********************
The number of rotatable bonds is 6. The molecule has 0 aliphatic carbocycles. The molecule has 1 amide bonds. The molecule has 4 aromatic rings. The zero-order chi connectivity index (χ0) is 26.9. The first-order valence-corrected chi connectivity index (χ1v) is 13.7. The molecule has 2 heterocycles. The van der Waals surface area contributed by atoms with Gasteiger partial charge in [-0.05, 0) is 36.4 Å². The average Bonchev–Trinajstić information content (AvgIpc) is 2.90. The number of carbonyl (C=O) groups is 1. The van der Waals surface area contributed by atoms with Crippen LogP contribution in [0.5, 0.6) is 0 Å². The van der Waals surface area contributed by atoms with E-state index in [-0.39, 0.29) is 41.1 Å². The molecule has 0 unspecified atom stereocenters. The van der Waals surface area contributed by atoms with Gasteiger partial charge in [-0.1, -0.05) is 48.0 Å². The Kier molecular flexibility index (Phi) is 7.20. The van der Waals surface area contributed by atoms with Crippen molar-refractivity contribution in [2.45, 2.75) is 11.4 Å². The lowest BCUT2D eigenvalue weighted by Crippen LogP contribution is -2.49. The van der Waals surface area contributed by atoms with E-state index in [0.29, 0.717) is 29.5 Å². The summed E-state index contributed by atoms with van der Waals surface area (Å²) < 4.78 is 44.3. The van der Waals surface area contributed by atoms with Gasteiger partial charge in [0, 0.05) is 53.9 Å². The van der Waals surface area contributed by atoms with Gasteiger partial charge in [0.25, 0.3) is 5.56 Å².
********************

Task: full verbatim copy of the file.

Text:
The number of rotatable bonds is 6. The molecule has 0 aliphatic carbocycles. The molecule has 1 amide bonds. The molecule has 4 aromatic rings. The zero-order chi connectivity index (χ0) is 26.9. The first-order valence-corrected chi connectivity index (χ1v) is 13.7. The molecule has 2 heterocycles. The van der Waals surface area contributed by atoms with Gasteiger partial charge in [-0.05, 0) is 36.4 Å². The average Bonchev–Trinajstić information content (AvgIpc) is 2.90. The number of carbonyl (C=O) groups is 1. The van der Waals surface area contributed by atoms with Crippen LogP contribution in [0.5, 0.6) is 0 Å². The van der Waals surface area contributed by atoms with E-state index in [-0.39, 0.29) is 41.1 Å². The molecule has 0 unspecified atom stereocenters. The van der Waals surface area contributed by atoms with Gasteiger partial charge in [-0.1, -0.05) is 48.0 Å². The Kier molecular flexibility index (Phi) is 7.20. The van der Waals surface area contributed by atoms with Crippen molar-refractivity contribution in [2.45, 2.75) is 11.4 Å². The lowest BCUT2D eigenvalue weighted by Crippen LogP contribution is -2.49. The van der Waals surface area contributed by atoms with E-state index in [0.29, 0.717) is 29.5 Å². The summed E-state index contributed by atoms with van der Waals surface area (Å²) < 4.78 is 44.3. The van der Waals surface area contributed by atoms with Gasteiger partial charge in [0, 0.05) is 53.9 Å². The van der Waals surface area contributed by atoms with Gasteiger partial charge in [0.25, 0.3) is 5.56 Å².